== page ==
The Internet of Things value chain – who will win?

One of the main topics at the Mobile World Congress (MWC15) in Barcelona last week was the ‘Internet of Things’ (IOT). By no means a new concept but certainly one that is evolving in its form as well as the business models that support it. According to Gartner, there will be 26bn devices on IOT by 2020 which is expected to contribute between $600bn to $1.3 trillion to the US economy by 2025. It’s big. Simply described, the value chain of the Internet of Things has four basic components:

1. Objects (nodes, devices, controllers)

2. Networks (connection between devices, connection to a network of devices, connection to cloud)

3. Cloud (data storage, analytics, security, privacy)

4. Services and APIs (cloud interfaces for software development using the data, service provision etc.)

Whilst the players are settling in and business models are still forming in each of these components it was clear from the presentations from a number of representatives in each component at the MWC that some are likely to do better than others. Here are 5 insights from MWC which speak to how the value chain is evolving and who may win in the longer term.

1. Object makers are turning commoditised products into value service interfaces

IOT has helped makers of commoditised items bring new product value. Take for example the humble lightbulb which you can buy for $2. Philips is making connected light bulbs (Bluetooth, wifi and sensor enabled) which can now be sold for $60. These bulbs can be controlled from your smartphone and act as a direct service interface opening up Philips to provide security, fire protection or beacon-like marketing services. Another example is Nest, which follows the Internet of ‘Unsexy’ Things turning thermostats, drop cams, smoke alarms and CO monitors into desirable, connected devices. In January last year Google acquired Nest for $3.2bn which is an attempt to strengthen Google’s household presence through web-connected appliances thus opening up other parts of the IOT value chain.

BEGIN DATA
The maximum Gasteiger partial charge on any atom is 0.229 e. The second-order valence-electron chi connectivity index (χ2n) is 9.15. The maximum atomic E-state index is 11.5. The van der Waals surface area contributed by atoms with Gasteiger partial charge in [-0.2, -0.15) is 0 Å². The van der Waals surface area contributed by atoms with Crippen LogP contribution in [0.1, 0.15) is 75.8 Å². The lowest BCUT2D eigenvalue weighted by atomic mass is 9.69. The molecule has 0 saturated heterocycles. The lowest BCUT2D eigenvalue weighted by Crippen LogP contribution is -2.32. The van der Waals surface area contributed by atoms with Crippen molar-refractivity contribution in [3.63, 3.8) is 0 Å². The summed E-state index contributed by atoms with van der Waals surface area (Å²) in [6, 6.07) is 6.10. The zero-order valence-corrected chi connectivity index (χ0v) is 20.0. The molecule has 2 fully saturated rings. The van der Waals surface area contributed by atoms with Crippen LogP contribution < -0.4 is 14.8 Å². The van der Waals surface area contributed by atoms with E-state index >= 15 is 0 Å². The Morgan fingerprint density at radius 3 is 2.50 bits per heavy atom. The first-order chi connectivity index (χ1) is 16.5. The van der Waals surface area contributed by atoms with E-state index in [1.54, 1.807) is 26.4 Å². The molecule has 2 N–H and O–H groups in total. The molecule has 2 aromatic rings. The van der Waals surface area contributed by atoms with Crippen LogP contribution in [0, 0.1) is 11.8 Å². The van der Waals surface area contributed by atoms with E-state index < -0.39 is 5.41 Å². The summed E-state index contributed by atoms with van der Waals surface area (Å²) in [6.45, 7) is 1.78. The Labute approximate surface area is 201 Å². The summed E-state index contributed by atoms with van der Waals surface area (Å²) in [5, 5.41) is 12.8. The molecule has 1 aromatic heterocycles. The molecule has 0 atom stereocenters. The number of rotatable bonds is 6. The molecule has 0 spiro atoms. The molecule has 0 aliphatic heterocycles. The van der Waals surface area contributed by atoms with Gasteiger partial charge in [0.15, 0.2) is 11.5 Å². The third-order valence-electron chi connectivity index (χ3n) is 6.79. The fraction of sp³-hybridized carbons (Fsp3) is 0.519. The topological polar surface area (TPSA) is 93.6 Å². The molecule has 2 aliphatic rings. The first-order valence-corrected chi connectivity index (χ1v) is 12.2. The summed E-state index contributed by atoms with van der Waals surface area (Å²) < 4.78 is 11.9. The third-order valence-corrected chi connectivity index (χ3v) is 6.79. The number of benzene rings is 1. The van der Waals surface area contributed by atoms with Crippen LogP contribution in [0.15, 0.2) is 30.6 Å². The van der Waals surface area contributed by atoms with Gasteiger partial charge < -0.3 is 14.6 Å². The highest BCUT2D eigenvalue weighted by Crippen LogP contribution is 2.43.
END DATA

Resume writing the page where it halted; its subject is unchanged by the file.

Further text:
There is certainly an advantage to being the the maker of the nodes, and players like ThinFilm, who are creating low cost smart labels to attach to consumable items, are likely to create very profitable businesses from being the gateway into IOT from value-added product features and where possible obtaining some margin from service provision.

2. The network providers that can connect the most devices, securely and without downgrading device performance will win network value but are also best positioned for downstream value

One of the hurdles for IOT is connecting many devices (from different makers, systems etc.) freely and easily. This requires a simple, secure and scalable solution which can combine wifi forms, bluetooth and other connections and allow devices to talk to one another. Threadgroup is helping to do this by offering a mesh network that can connect devices with different connectivity characteristics to a single network which then connects to cloud and other mobile devices. Consumer take up of IOT inparticular is predicated partly on the ease of connecting multiple devices.